|Cardinal William Joseph Levada|
I note that Sr. Rakoczy, one of the Bloggers of The Southern Cross, is again disgruntled. This time it is because of the use of a “corporate culture” phrase. Sr. Rakoczy, as usual, provides no source in her Blog to confirm that the alleged phrase was indeed used. Just her say so! There are two points I want to make about this: (1) Sr. Rakoczy seems to be in a habit, excuse the pun, of nailing Church leaders; (2) I think that the use of the phrase is actually quite effective, despite what Sr. Rakoczy thinks.
Let's start with the chip on the shoulder about Church leaders. Sr. Rakoczy has a habit of making statements about Church leaders without providing any sources. You will recall that when she falsely accused the Pope of using the term “Lord Cardinals”, in February 2012, she also provided no source and despite requests has never provided a source. (See my Blog post “Who Said Lord Cardinals”.)
Despite my emails to the editor, Gunther Simmermacher, at the time, as well as comments on her Blog from me, and others, both she and the editor have still not corrected this blatantly false allegation. In frustration, I even went as far as posting the full text of the Pope’s address on my Blog – Pope Benedict XVI Address at Consistory – to show that the Pope never used the term. Nevertheless, Sr. Rakoczy’s post still stands on the newspapers website today, falsely accusing the Pope of a statement he didn’t make.
It seems that Sr. Rakoczy has an issue with “cardinals, who parade around in their new red attire.” Her latest Blog is also about a Cardinal! There is a plus in her recent Blog post because this time I was at least able to trace and confirm that Cardinal Levada, Prefect of the Congregation of the Doctrine of the Faith, did in fact use the phrase “product identity”. He did so during an interview with the National Catholic Reporter, while he was explaining the essence of the problem that the Vatican has with the Leadership Conference of Women Religious (LCWR).
So, moving on to my opinion about this “corporate culture” phrase, which has annoyed the nun. I include below a fuller extract, than the one sentence provided by Sr. Rakoczy in her Blog, from the article in the National Catholic Reporter. It helps put the Cardinal’s phrase into context. (You can read the full article by John Allen there.)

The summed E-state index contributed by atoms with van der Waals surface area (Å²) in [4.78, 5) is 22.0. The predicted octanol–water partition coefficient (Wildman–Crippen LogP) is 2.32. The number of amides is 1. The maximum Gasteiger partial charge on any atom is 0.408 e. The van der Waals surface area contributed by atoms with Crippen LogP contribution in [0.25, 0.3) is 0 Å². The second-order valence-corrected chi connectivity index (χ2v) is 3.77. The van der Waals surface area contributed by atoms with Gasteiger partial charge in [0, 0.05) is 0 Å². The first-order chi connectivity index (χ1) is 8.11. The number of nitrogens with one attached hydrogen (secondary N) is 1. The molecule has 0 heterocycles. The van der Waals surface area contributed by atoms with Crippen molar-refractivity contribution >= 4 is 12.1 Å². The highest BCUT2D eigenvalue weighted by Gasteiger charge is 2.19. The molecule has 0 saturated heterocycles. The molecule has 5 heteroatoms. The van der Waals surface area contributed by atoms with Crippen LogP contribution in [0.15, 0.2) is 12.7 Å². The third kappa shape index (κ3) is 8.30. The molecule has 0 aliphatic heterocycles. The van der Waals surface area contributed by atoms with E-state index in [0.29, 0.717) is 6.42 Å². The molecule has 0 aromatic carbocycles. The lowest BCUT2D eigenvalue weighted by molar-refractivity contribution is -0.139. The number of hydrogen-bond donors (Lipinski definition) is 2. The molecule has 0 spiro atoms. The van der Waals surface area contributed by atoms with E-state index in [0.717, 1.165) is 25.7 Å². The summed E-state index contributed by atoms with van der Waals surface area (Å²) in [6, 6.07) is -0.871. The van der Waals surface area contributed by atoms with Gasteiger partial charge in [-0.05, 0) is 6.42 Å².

In his NCR interview, Levada said he believes the breach between Rome and the LCWR can be repaired.
"I believe it can work," he said. "That's my hope and prayer." At the same time, Levada described the risk of a "dialogue of the deaf," saying the Vatican has been in talks with LCWR for four years, but along the way the group has made choices that, in Levada's eyes, signal it's not taking their concerns to heart.
Specifically, Levada cited publication of an interview with Fr. Charles Curran, a moral theologian censured by the Vatican in the 1980s for his views on sexual morality, in a recent issue of the group's Occasional Papers as well as decisions to invite Barbara Marx Hubbard, often described as a ‘New Age leader,’ to address the upcoming August assembly meeting and to bestow an award on Immaculate Heart Sr. Sandra Schneiders, another theologian sometimes critical of Vatican policy.
Levada acknowledged he had given LCWR the go-ahead to proceed with its August assembly, but said he wasn't aware at the time of the choice of speakers or honourees, and that "I wish they hadn't made these choices."
"Too many people crossing the LCWR screen, who are supposedly representing the Catholic Church, aren't representing the Church with any reasonable sense of product identity," Levada said.
Levada said while Church officials cannot force LCWR to change course, if things come to an impasse, they can withdraw official recognition.
"What we can do, and what we'd have to do, is to say to them, we will substitute a functioning group for yours" he said.
Now, I don’t know about you, but I believe that the Cardinal’s use of the phrase “product identity” is actually quite effective. It may not be a theological phrase, but it makes the point, which the Vatican has been trying to make to the LCWR for some time now. The phrase helps to get right to the very heart of the issue with the LCWR.
The phrase eliminates, more effectively than any lengthy explanation, all of the noise. It keeps the focus on the core issue. The issue is not about suppressing women! The issue is not about power! The issue is: If you are a Catholic, your entire identity must be Catholic. You cannot claim to be Catholic and then portray non-Catholic traits!
It is now high time, in this “dialogue of the deaf”, to use Cardinal Levada’s phrase, for the LCWR to start facing the facts. You cannot support abortion, condone same sex marriage, demand the ordination of women as priests and generally pick and choose which, if any, of the teachings of the Magisterium, you would like to obey! If you want to be a Catholic nun, be a Catholic nun! If you don’t, don’t, but stop confusing yourselves and others. Stop causing scandal.
I have one final point about the use of the phrase “product identity”. It is apparent, from reports by the secular media, the LCWR has chosen to take its case beyond the framework of the Church. It is reaching out to the secular world, clearly in an attempt to muster greater support and increase the noise. The use of a secular phrase is therefore certainly extremely appropriate and in fact probably an excellent way of getting the message across in a way that non-Catholics will definitively understand it.
The secular world wouldn’t necessarily understand the concept and reasons for needing to obey the teaching of the Magisterium. The secular world does however understand, beyond a shadow of a doubt, the concept of loyalty to the “product identity”. The importance of brand identity will not be lost on the secular world!